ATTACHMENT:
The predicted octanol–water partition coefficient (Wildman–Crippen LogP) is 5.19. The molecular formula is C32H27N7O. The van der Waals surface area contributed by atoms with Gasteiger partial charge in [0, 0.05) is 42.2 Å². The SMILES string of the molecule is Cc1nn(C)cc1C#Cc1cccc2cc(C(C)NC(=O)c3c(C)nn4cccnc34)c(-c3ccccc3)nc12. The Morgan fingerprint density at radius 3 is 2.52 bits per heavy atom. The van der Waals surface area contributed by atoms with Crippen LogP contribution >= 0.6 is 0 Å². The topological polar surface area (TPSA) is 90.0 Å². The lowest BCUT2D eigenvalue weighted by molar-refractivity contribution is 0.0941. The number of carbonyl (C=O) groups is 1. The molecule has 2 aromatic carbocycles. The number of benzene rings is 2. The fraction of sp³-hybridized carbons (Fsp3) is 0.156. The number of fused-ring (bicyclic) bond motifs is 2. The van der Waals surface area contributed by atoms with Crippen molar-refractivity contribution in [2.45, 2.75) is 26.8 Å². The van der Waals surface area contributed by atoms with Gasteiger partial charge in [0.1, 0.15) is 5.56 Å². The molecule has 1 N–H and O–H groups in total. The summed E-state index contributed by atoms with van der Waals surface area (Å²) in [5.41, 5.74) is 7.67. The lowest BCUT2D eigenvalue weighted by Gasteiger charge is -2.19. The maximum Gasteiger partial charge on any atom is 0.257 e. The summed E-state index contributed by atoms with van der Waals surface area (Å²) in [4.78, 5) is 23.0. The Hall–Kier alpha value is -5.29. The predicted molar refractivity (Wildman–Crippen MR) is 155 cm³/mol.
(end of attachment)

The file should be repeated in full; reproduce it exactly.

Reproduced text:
The predicted octanol–water partition coefficient (Wildman–Crippen LogP) is 5.19. The molecular formula is C32H27N7O. The van der Waals surface area contributed by atoms with Gasteiger partial charge in [0, 0.05) is 42.2 Å². The SMILES string of the molecule is Cc1nn(C)cc1C#Cc1cccc2cc(C(C)NC(=O)c3c(C)nn4cccnc34)c(-c3ccccc3)nc12. The Morgan fingerprint density at radius 3 is 2.52 bits per heavy atom. The van der Waals surface area contributed by atoms with Crippen LogP contribution >= 0.6 is 0 Å². The topological polar surface area (TPSA) is 90.0 Å². The lowest BCUT2D eigenvalue weighted by molar-refractivity contribution is 0.0941. The number of carbonyl (C=O) groups is 1. The molecule has 2 aromatic carbocycles. The number of benzene rings is 2. The fraction of sp³-hybridized carbons (Fsp3) is 0.156. The number of fused-ring (bicyclic) bond motifs is 2. The van der Waals surface area contributed by atoms with Crippen molar-refractivity contribution in [2.45, 2.75) is 26.8 Å². The van der Waals surface area contributed by atoms with Gasteiger partial charge in [0.1, 0.15) is 5.56 Å². The molecule has 1 N–H and O–H groups in total. The summed E-state index contributed by atoms with van der Waals surface area (Å²) in [5.41, 5.74) is 7.67. The lowest BCUT2D eigenvalue weighted by Gasteiger charge is -2.19. The maximum Gasteiger partial charge on any atom is 0.257 e. The summed E-state index contributed by atoms with van der Waals surface area (Å²) in [4.78, 5) is 23.0. The Hall–Kier alpha value is -5.29. The predicted molar refractivity (Wildman–Crippen MR) is 155 cm³/mol.